#68  
Old 09-08-2018, 07:21 PM
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Socialism, like democracy, is only as effective as its people. If your people are Swedes or Finns, it can work.

If your people are Americans, it probably can't.
Cripes folks, it's apparently an actual PR campaign.

Exactly when did the standard conservative critique of socialism start switching from "The miseries of overtaxed socialist poverty may be good enough for those wussy loser cheap-furniture Scandinavians, but they're sure not good enough for US!" to "Those clear-eyed cold-hardy extra-white Scandinavians may be good enough for clean-governance socialist prosperity, but WE sure aren't!" ?
  #69  
Old 09-08-2018, 07:26 PM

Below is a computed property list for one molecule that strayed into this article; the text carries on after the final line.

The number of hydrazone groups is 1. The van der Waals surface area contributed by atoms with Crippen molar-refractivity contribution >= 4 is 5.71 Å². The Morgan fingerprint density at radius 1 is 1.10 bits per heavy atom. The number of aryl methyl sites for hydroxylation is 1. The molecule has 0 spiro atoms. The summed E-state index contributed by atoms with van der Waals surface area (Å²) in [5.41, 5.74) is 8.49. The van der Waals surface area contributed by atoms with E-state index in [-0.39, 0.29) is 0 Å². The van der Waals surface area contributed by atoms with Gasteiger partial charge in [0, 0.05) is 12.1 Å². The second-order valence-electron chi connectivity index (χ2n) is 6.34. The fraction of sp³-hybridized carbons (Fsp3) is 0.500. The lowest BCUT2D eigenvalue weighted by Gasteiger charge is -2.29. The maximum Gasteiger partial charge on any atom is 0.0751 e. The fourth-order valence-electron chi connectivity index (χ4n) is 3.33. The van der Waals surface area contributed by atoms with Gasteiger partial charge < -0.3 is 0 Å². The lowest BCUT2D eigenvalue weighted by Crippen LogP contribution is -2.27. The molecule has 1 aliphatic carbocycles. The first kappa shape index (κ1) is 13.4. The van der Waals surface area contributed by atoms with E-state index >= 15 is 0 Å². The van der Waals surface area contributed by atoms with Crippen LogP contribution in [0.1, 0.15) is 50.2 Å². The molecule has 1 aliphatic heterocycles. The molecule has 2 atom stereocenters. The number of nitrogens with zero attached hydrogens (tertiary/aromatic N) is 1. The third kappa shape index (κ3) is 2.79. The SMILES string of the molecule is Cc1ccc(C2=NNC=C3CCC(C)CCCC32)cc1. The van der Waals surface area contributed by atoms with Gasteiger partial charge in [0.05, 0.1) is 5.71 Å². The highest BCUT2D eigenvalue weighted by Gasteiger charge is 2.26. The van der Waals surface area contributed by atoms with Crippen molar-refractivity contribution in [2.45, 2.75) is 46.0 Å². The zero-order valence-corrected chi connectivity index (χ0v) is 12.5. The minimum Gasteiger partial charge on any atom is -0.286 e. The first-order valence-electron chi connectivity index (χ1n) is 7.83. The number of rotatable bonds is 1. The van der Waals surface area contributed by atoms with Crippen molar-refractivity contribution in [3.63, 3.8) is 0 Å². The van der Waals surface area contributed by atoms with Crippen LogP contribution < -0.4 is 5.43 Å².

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I must have missed the post about the magical foreign healthcare dust that will suddenly cause everything to be one sixth the price.
Full UHC costs vary by country, Canada pays 4 times the cost per person that Mexico does. Is Canada getting gouged by its healthcare system and why don't they switch to Mexico's system and pay one quarter what they are paying now?
In order to pay for the US system to go to Medicare for all costs would at least be 3.2 trillion a year and more likely would be 3.6 trillion a year. Any attempt to cut the US healthcare cost by a huge percentage would result in chaos.
What you have right now is chaos with massively expensive inefficiencies. If you ditch the chaos and go with single payer, you'll end up living longer, living healthier longer, paying less out of your personal pockets, and paying less through your governments' pockets, such as we do here in Canada. Try comparing the USA against first world nations like Canada rather than third world nations like Mexico.

Last edited by Muffin; 09-08-2018 at 07:30 PM.